Grades11 to 12
In the ClassroomThis site is best suited for gifted/highly able senior high students or for teachers seeking an open-ended question to toss into discussion in an AP level class. This is definitely NOT a site to offer for students to explore on their own. Focus on one response and use it repeatedly as an angle to get students thinking. For a longer term approach, keep one of these questions or answers posted in your classroom or on your class web page to constantly prompt students into deeper thinking beyond the simple memorization and application of concepts. One great example to post, use as a writing prompt, or challenge students to use as a central theme for a multimedia presentation: Howard Gardner's suggestion that we ask ourselves,""How Would You Disprove Your Viewpoint?!"
Grades4 to 12
In the ClassroomThis site will be a good addition to any internet safety and awareness program. Teachers, counselors and librarians could put this site on the school or class webpage as a resource for parents and students to access. Use a projector or an interactive whiteboard and view the movie "Let's Fight it Together." Afterward have students do one of the activities contained in the downloadable lesson plan. Be sure to check out the "Things to Do" section for additional student activities, like password creation, digital values, and role playing scenarios. Videotape the role plays and have student groups upload them to TeacherTube, reviewed here. Challenge students to create an online poster using Genial.ly, reviewed here, about the information they learned from Digizen.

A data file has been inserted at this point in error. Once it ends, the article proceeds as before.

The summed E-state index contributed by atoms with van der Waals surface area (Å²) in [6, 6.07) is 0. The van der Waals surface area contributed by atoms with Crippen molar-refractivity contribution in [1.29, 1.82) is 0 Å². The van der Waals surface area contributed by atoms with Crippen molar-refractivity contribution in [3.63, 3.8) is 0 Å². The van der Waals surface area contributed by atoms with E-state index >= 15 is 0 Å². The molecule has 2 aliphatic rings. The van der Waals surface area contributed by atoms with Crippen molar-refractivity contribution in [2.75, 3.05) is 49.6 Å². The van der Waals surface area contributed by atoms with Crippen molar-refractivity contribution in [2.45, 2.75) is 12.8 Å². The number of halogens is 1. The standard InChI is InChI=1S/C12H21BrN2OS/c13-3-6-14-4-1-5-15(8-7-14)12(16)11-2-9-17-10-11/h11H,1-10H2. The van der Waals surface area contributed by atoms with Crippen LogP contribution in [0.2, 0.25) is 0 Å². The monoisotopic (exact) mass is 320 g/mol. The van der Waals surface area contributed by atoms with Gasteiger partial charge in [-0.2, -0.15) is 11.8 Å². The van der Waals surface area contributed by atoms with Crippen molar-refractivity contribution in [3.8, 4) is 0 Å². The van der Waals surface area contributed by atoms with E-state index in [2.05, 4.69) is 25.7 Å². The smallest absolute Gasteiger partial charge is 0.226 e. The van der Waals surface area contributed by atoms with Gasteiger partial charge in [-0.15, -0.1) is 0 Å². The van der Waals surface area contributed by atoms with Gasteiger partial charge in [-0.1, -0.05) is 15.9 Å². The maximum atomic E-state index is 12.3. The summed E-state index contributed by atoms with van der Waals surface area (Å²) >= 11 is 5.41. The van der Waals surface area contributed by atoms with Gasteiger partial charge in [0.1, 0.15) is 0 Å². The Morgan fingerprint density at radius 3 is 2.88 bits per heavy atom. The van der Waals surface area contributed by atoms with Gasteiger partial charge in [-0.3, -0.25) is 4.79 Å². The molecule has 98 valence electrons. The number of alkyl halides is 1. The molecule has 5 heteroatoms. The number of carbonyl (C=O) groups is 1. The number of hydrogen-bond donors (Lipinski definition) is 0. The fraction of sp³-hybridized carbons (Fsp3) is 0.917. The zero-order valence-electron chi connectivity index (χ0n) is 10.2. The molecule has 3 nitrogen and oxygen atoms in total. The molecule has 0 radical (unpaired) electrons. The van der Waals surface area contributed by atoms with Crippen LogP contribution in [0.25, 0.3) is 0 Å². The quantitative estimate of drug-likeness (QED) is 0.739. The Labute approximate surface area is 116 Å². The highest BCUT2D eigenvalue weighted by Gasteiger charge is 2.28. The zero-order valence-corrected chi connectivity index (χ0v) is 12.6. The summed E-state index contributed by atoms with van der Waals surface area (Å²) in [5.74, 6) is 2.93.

GradesK to 12
In the ClassroomShare one thought a week with your building's teaching staff or teachers you mentor for motivation throughout the school year. Share this site with classroom tutors when training them to work with students. New teachers or student teachers will also benefit from this clever compilation of tips. With older (or more advanced) students or psychology classes, have cooperative learning groups research one of the topics at this site and create a multimedia presentation. Challenge students to move past PowerPoint and create an online Prezi presentation (reviewed here) or another reviewed presentation tool from the TeachersFirst Edge to explain the topic.
Grades7 to 12
Be aware: at the time of this review, a few of the links were no longer active. What remains is quite worthwhile, however.